Last Friday, the SFS team celebrated its first year in its downtown location at 308 Read Street. This anniversary celebration was accompanied by the grand opening of our brand new outdoor patio! This location has been an incredible way for Santa Fe Spirits to greatly increase its interaction with the Santa Fe Community as well as visitors to our great city. Over the past year, we are proud that our tasting room has become a favorite spot for many locals who are able to come by for a chance to sample all five of our artisanal spirits as well as order from our ever growing menu of hand-crafted cocktails.
When I tell people that our Santa Fe Spirits Expedition Vodka is a corn based vodka, they generally look at me and either ask "what is vodka usually made from?" or "Oh, so its gluten free?"Well, each question has an interesting, so lets look at both. What is vodka usually made from? Vodka can be made from any starch or sugar rich plant, generally wheat, rye, corn, or potato (although there can be many others). Where vodka first came from is a much disputed question, but we know that the first vodka was made in Eastern Europe, and it was originally used, like Gin, as a medicine. While it is generally believed that Polish, Russian, or other European vodkas were potato based, the spirit was actually made most commonly from Rye, though the ingredients could vary far and wide dependent on the most available, and the most affordable, ingredients.
Make sure to check out Santa Fe Spirits at the Banking on Birdies annual golf tournament on August 18th! This event is put on by the Santa Fe Chamber of Commerce and we are very excited to be a part of it!
For those of you that have visited the Santa Fe Spirits tasting room (and those of you that haven't), you may remember that when describing our mesquite smoked single malt whiskey, Colkegan, we mention that it gets is mesquite flavor during the malting process. But what exactly IS malting?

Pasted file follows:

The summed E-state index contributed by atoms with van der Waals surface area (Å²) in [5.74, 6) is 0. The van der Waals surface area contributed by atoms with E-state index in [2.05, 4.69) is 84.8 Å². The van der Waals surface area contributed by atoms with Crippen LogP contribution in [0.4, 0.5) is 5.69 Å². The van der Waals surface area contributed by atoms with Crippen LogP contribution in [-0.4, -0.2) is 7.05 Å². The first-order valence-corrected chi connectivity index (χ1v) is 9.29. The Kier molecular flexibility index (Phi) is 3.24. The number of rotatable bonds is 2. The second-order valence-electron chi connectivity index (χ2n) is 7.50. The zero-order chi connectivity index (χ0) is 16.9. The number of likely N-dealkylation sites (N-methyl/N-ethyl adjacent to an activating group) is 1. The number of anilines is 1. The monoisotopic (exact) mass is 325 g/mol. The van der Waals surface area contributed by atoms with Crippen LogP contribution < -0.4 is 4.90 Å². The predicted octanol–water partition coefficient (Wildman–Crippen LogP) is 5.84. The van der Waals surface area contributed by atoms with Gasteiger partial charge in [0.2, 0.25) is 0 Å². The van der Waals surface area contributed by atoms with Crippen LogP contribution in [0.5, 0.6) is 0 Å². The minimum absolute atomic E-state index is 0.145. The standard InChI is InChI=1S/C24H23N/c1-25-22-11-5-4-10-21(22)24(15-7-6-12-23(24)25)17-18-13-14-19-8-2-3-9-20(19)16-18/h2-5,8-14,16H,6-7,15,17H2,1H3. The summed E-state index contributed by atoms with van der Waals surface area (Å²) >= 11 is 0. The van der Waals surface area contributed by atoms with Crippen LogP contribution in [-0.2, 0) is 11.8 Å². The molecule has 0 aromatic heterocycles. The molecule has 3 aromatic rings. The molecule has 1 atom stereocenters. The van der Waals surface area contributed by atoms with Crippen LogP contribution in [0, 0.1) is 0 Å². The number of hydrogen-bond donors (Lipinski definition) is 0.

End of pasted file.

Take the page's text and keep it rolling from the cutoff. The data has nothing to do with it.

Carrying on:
We opened our Downtown Tasting Room a year ago and we want to celebrate its success with you! Please join us for a great night of cocktails and appetizers with drink specials and birthday pricing on August 8 between 5-9. We will also be celebrating the GRAND OPENING of our new outdoor patio! We would love to see everyone there!
Last week, Santa Fe Spirits representatives had the opportunity to attend an event in Denver called the Whiskey Rebellion that was held at The Curtis Hotel. This event was a great opportunity for Colorado locals to try whiskies from around their state as well as from both New Mexico and Wyoming. For us, it was an ideal opportunity to showcase our brand in a market that we are still breaking into. The event was put on by Water for People, a non-profit organization based in Denver that is able to bring clean water to underprivileged regions of the world.
Apple Brandy Classic SidecarHere is our cocktail of the week!3 oz Santa Fe Spirits Apple Brandy2 oz lemon-lime mix (margarita mix can work)Sugar for rimLime for garnishFill shaker with ice, Apple Brandy, and lemon lime mix. Shake and serve up with a sugar rim. Garnish with lime wedge.
What is gin? When I tell people that come through my bar that gin is a flavored vodka they look at me like I'm crazy. But it's true! Vodka is a neutral grain spirit distilled as many times as people want in order to make it as odorless and flavorless as possible. Gin is the same neutral grain spirit infused with Juniper Berries.Where the first use of Juniper berries came from in unclear, but gin seems to have sprung up from Jenever, a spirit distilled from malt wine and made palatable by the addition of Juniper, which was also added for medicinal reasons. No matter where it started, gin is not gin without the addition of Juniper berries, and even though juniper can be found somewhere on every continent, in the U.S., we like to think of it as something southwestern. We have to deal with Juniper allergies more than almost everyone else, why not claim them as our own?